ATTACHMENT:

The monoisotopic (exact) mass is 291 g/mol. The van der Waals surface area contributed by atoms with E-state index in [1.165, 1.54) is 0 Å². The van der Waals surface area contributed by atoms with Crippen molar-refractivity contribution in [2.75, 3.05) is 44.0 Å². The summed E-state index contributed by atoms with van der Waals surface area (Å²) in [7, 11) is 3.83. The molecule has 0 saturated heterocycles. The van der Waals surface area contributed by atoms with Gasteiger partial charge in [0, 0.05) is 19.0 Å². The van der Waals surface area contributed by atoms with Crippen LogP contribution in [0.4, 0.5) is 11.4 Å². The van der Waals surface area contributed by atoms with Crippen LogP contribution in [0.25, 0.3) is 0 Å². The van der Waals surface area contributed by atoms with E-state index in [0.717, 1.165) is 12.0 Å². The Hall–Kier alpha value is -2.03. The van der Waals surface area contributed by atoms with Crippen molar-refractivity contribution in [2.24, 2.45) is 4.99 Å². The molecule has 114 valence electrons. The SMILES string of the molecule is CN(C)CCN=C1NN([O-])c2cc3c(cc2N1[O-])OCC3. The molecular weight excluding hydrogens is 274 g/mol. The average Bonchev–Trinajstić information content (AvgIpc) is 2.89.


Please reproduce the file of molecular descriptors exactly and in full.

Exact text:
The monoisotopic (exact) mass is 291 g/mol. The van der Waals surface area contributed by atoms with E-state index in [1.165, 1.54) is 0 Å². The van der Waals surface area contributed by atoms with Crippen molar-refractivity contribution in [2.75, 3.05) is 44.0 Å². The summed E-state index contributed by atoms with van der Waals surface area (Å²) in [7, 11) is 3.83. The molecule has 0 saturated heterocycles. The van der Waals surface area contributed by atoms with Gasteiger partial charge in [0, 0.05) is 19.0 Å². The van der Waals surface area contributed by atoms with Crippen LogP contribution in [0.4, 0.5) is 11.4 Å². The van der Waals surface area contributed by atoms with Crippen LogP contribution in [0.25, 0.3) is 0 Å². The van der Waals surface area contributed by atoms with E-state index in [0.717, 1.165) is 12.0 Å². The Hall–Kier alpha value is -2.03. The van der Waals surface area contributed by atoms with Crippen molar-refractivity contribution in [2.24, 2.45) is 4.99 Å². The molecule has 114 valence electrons. The SMILES string of the molecule is CN(C)CCN=C1NN([O-])c2cc3c(cc2N1[O-])OCC3. The molecular weight excluding hydrogens is 274 g/mol. The average Bonchev–Trinajstić information content (AvgIpc) is 2.89.